Italy Via Aurelia Via della Costa

Via della Costa – Conclusion

Spectacular villages nested on mountains or clinging to the coast, pastel coloured house, rugged coastlines, sandy beaches, high mounts and great food on top. What more could anybody setting off on a hike want?

Starting March 5th 2024, I walked for 16 days, 3 in France along the Via Aurelia and 13 in Italy along the Via della Costa. I walked a total of 412km (the route map said I should have walked 380km, so a few wrong turns etc.) an average of 25,7 km per stage. I walked for more than 30km in six of the stages. In addition, there was 12.500m elevation, not bad for a walk that contains the name “coast”. There was some, but not a lot of walking along the coast and a fair bit walking along roads – about 40% would be my estimate.

This stage was part of my overall plan to walk from Sagres in Portugal to Rome in Italy. This was the third stage of the plan, after walking from Sagres to A Coruna on the Spanish north coast last year over two stages, walking the Fisherman’s Trail, Camino Portugues and Lighthouse Way.

To be honest, I didn’t have many expectations about this walk. My primary motivation was to visit friends on the Cote d’Azur, see Cinque Terre and spend some vacation time with my wife – which we hadn’t really done for more than a few days at a time for a number of years. I expected that much of the walk would be a bit boring. I was wrong, so very wrong.

From my side, Via della Costa comes highly recommended. The walking is not super challenging, but also by no means trivial.

  • 12,500m ascent over 16 days requires a certain level of fitness, not least taking into account that many of the ascents and descents were steep, at times very steep, and often on a rocky path (and at times with lose stones).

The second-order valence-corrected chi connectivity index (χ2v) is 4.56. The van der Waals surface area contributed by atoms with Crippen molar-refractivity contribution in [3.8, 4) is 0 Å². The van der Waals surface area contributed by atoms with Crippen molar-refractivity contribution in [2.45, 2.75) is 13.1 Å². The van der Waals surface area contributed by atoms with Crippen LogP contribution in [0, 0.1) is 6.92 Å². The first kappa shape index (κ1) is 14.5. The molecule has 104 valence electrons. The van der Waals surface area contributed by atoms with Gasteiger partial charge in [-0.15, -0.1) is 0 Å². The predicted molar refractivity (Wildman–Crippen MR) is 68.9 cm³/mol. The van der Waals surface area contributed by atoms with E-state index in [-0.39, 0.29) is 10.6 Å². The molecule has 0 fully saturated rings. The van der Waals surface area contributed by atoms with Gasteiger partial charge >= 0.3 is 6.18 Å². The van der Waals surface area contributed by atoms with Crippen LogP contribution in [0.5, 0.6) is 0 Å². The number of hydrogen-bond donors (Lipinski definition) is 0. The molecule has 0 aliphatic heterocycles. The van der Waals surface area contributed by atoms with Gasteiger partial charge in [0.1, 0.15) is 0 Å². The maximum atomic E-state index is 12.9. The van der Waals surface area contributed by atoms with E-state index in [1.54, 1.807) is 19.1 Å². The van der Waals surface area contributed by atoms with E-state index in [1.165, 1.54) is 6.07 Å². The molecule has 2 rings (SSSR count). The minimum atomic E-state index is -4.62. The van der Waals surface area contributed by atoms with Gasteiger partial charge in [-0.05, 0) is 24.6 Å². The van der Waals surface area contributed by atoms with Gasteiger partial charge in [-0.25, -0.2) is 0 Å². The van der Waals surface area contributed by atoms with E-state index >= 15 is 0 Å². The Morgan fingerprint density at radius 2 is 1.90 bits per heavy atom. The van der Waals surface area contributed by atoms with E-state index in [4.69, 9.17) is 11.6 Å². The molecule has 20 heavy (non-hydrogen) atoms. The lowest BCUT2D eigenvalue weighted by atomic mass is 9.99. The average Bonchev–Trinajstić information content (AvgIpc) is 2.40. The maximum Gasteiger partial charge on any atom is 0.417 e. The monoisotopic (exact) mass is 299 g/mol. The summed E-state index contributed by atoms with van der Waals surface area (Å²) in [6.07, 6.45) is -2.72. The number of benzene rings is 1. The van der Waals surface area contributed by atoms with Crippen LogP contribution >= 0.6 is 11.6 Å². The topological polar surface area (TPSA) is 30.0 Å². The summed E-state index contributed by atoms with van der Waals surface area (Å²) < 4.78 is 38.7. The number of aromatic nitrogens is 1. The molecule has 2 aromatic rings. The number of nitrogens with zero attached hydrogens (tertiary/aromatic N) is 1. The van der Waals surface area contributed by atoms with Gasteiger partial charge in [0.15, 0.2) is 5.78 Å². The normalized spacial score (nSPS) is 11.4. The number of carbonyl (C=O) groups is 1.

• The signage is also not great. I very much doubt that one would be able to complete this trip without support from a GPS. The Sentiero Liguria is signed, but does not follow the exact same route, and even here the signs are missing at times.
  • The paths are of extremely varying quality. Both in France and Italy I got the impression that hiking does not have the same economic impact as the Camino’s in Spain, and therefore there aren’t the same resources to maintain the paths. This was most pronounced before Genova, after Genova the paths were of a higher quality.
  • There is some road walking, often along the busy SS1
  • You don’t meet other walkers – I met ca. 20 other walkers, doing one day or few day walks, and handful of groups. Nobody I spoke to was walking the coast, in fact nobody had any idea that the route existed.

Non of the above points detract from my overall impression of a great walk – although I must admit that whilst in the middle of a rocky descent, or walking along the SS1 in rain, they perhaps filled more for me, than when I look back.

So why was this a great walk? The answer is simple. At every corner, up and down every hill, there was something new, something spectacular, something beautiful to see. My pictures by no means do it justice. The walks in France and before Genova were great, after Genova, passing through Camogli, Santa Margherita Ligure, Sestri Lavante, Levanto, the villages of Cinque Terre and all the small villages in between, they were always beautiful, often spectacular. At the end of pretty much each climb there were fantastic views along the coast, inland or of the different towns and villages.

Mid-April, I start the 4th stage of Sagres to Rome, walking from Santander to A Coruna, along the Camino Norte to Rochela, the Cantabrian Sea Nature Trail between Rochela and Ortigueria and Costa Gallega from Ortigueria and A Coruna, so I’ll have something to compare with.

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